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Assuming I have multiple relations in my database, for example Store, Employee and Sale, and I want to connect pairs with a simple binary relationship. Personally I would create tables named Employee_Store and Employee_Sale with a natural key composed of the foreign keys.

Now, my colleague insists on creating one table for multiple relationships. For the above example there could be a table called EmployeeLinks:

EmployeeLinks(
    IdLink int PK, 
    IdEmployee int FK null,
    IdStore int FK null,
    IdSale int FK null,
    LinkType int not null

)

Please help me with good reasons why this is not a good idea. I have arguments of my own but I would like to keep them private and hear your unbiased opinions.

EDIT:

Initially the table above would have no primary key (!). Because the FKs allow null a surrogate key is the only option.

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It's like OTLT or EAV but worse because it proliferates columns rather than rows! –  onedaywhen Feb 24 '12 at 15:44
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2 Answers

up vote 8 down vote accepted

What does your colleague propose as the primary key for this link table?
Primary key columns can not be NULL of course: the table above has nullable.

There isn't any natural row identifier (which is what a PK is) in the example above (a IDENTITY column is not a primary key), therefore it fails in any modelling process. Don't even think about creating tables without some model (ERD, ORM, IDEF1X, whatever)

You'd also need CHECK constraints to ensure you don't have 3 way links.

Finally, you're straying into 4th and 5th normal form territory but for the wrong reasons.

I can't find any examples on the internet: that shows how stupid this is

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+1 for I can't find any examples on the internet: that shows how stupid this is –  JNK Feb 24 '12 at 14:16
    
I made it clearer about the primary key. Also, apparently my colleague has actually come across such design before or so I'm told –  Tomasz Pluskiewicz Feb 24 '12 at 14:49
    
@Tomasz Pluskiewicz: A surrogate key is not the primary key! It is chosen for complement the natural key at implementation time. See dba.stackexchange.com/a/13779/630 Also, your colleague should show us an authoritative article that demonstrates this technique. I've seen complete piles of rubbish in my time, but I don't repeat them... –  gbn Feb 24 '12 at 14:53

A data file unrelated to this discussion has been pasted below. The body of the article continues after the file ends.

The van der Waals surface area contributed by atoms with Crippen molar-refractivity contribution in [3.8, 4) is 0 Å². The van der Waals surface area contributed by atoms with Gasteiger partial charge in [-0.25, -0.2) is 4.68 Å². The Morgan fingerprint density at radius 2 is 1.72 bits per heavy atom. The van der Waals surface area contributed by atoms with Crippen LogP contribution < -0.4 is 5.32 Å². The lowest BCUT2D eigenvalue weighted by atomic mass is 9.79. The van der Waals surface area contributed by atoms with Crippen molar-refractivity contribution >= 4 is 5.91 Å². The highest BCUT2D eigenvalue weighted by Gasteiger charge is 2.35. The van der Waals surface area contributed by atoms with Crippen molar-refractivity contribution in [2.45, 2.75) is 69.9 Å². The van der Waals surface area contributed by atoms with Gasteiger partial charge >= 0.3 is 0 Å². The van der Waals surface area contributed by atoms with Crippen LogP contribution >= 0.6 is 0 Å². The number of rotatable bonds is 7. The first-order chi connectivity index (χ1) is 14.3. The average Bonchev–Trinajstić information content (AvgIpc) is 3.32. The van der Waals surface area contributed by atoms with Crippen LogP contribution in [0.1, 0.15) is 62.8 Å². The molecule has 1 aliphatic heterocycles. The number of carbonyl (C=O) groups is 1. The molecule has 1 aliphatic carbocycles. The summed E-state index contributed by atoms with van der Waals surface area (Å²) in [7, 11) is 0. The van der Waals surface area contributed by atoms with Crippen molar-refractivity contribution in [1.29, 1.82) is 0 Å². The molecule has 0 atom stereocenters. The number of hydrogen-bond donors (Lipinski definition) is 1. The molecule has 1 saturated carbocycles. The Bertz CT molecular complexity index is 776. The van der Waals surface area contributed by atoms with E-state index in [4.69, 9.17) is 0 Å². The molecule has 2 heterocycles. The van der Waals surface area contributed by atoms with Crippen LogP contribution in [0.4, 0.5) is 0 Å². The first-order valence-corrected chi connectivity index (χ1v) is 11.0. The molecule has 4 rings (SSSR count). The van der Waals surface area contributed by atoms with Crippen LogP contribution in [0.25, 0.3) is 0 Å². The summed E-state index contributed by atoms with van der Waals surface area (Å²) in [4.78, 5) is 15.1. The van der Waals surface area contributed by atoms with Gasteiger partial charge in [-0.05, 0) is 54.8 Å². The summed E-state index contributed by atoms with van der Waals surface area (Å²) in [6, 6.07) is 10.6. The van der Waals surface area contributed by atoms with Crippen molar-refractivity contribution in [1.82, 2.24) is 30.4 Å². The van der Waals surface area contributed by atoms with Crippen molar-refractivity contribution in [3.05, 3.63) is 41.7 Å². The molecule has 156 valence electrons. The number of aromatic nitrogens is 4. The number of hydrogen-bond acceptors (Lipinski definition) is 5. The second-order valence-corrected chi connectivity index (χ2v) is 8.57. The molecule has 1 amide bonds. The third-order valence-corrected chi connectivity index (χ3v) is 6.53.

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The first practical reason I can think of is performance.

In a "traditional" model, you can have a unique index on Idemployee, Idstore or whatever the fields are, and get great performance on lookups. It is also easy to maintain for inserts. Unique indexes get you merge joins more frequently, which can make a lot of JOINs blazingly fast.

In your example model, to get decent performance you will need to have a single field index on every FK field in the table at a minimum, ideally a covering index on all the combinations that will be referenced, i.e.:

  • Employee/Store
  • Employee/Sale

I'm not sure what linktype is but if you reference it, it should probably be indexed.

These indexes will need to be maintained for every row in the table, whether or not the field is populated. You can add a filter but that will get tricky too with so many combinations.

It'll also complicate your logic. You will either need to do a lookup on the employeeid, find a row with an empty store value, and update; or, just insert a new row for every new link, which kind of defeats the purpose of consolidating the fields.

Basically you will be using MORE disk space, having MORE indexes to maintain, and complicating your logic for essentially no reason. The only "benefit" is it's fewer tables to deal with.

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LinkType column is something of a discriminator. Just telling which pair a row actually relates. Just adds to the contraption if you ask me. –  Tomasz Pluskiewicz Feb 24 '12 at 14:52
    
@TomaszPluskiewicz I think the best way to show him why it sucks is to build a sample dataset with both kinds of tables in it and run some queries. His model will be much slower than a traditional model –  JNK Feb 24 '12 at 14:54
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